We are delighted to bring to you the sixth in our brand new series of interviews within our Portrait of an Artist column entitled ‘Seeing through the eyes…’. This is a section that has been created by our wonderful Portrait of an Artist Editor, Ile Mont. Mont has been inspired by the life and works of Carolyn Hall Young, as so many of us have. Young was the main contributor to our Portrait of an Artist Flickr pool and filled it with portraits of so many wonderful people, not only of herself. It is for this reason that Mont wanted to create this section, to enable us to view the artists style through their own eyes. At the end of each interview, Mont will keep Young’s tradition alive, with a portrait of herself, seen through the eyes of the artist. In this case, you will see that at the end of this interview there is a portrait of Mont, seen through the eyes of Clint Cline, what a gift!
Please continue to post your mobile portraiture to our dedicated Flickr group, that way, Mont will search through these artists first to interview. (foreword by Joanne Carter).
All images in this interview ©Clint Cline and the final image is a collaboration ©Ile Mont and ©Clint Cline
Would you like to introduce yourself?
I am both a writer and a designer and practice each professionally in the communication arts to produce print, digital, and film. I am a Christian. I am a husband, an adoptive father, and grandfather. I enjoy traveling (“the journey’s the thing…”) as much as the quiet of a back porch morning. I enjoy exploring artistic challenges as much as the comfort of practiced methods and proprietary techniques. I am a voracious reader, but love the escape of Noir films. I am a minimalist by nature and a colorist by habit and passion.
What does ‘being creative’ mean to you?
I suppose I could describe ‘being creative’ more by what it isn’t than what it is. Creativity is not a thing. It is not a unique gene set only some possess. It is attained neither by education solely nor pedigree selectiveley. And creativity is not the province of a special class of people, despite all preening and pretense to the contrary.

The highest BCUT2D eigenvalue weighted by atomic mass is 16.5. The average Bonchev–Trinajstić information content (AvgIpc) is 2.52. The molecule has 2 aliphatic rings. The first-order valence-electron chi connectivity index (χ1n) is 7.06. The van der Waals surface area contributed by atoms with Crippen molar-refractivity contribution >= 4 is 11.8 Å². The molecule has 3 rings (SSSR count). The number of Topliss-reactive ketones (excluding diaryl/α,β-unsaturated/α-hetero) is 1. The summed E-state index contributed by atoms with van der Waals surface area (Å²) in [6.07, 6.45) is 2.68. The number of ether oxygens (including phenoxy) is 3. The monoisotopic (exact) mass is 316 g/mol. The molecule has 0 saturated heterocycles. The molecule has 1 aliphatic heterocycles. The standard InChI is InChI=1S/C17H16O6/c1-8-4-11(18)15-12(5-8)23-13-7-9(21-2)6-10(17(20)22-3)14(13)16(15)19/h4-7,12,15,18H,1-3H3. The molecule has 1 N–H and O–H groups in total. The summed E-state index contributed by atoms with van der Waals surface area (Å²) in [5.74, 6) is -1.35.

I believe creativity is as ubiquitous as it is egalitarian. It is natural, an innate human ability. Creativity is an amalgam, to be sure, forged in the tension between reason and inspiration. It is a pas de Deux engaging both halves of our brain: fact and feeling; logic and visualization; analysis and imagination; process and conceptualization; planning and intuition. And the more we practice the process of engaging left and right together, the structural and the free-form, those halves we’ve been given by design, the faster and deeper creativity penetrates our means of expression.
Renoir said, “When I have arranged a bouquet for the purpose of painting it, I always turn to the side I did not plan”. That, for me, is the proof text for the creative process, the harmonic balance of method that knits reason and inspiration”.
Can you describe the time when you first realised that creating was something you absolutely had to do?
I don’t think there was ever one ‘aha’ moment. It was more of something I grew up understanding from parents who fired us with the ambition and the encouragement to read, write, draw, explore, and express. My brother, sister, and I were simmered in a stew seasoned with history, language, jazz, poetry, art, travel, photography, faith, literature, and film, and with an appreciation for how each shapes our perception and understanding of the world. Both my siblings are artists in their own right.
What are you trying to communicate with your art?
I divide my time between exploring new techniques and treatments on no particular idea, with deeper explorations of veritology, anthropology, and theology. Truth, reality, man, God. These are things I ponder, then use my art to find expression for that which I learn along the journey.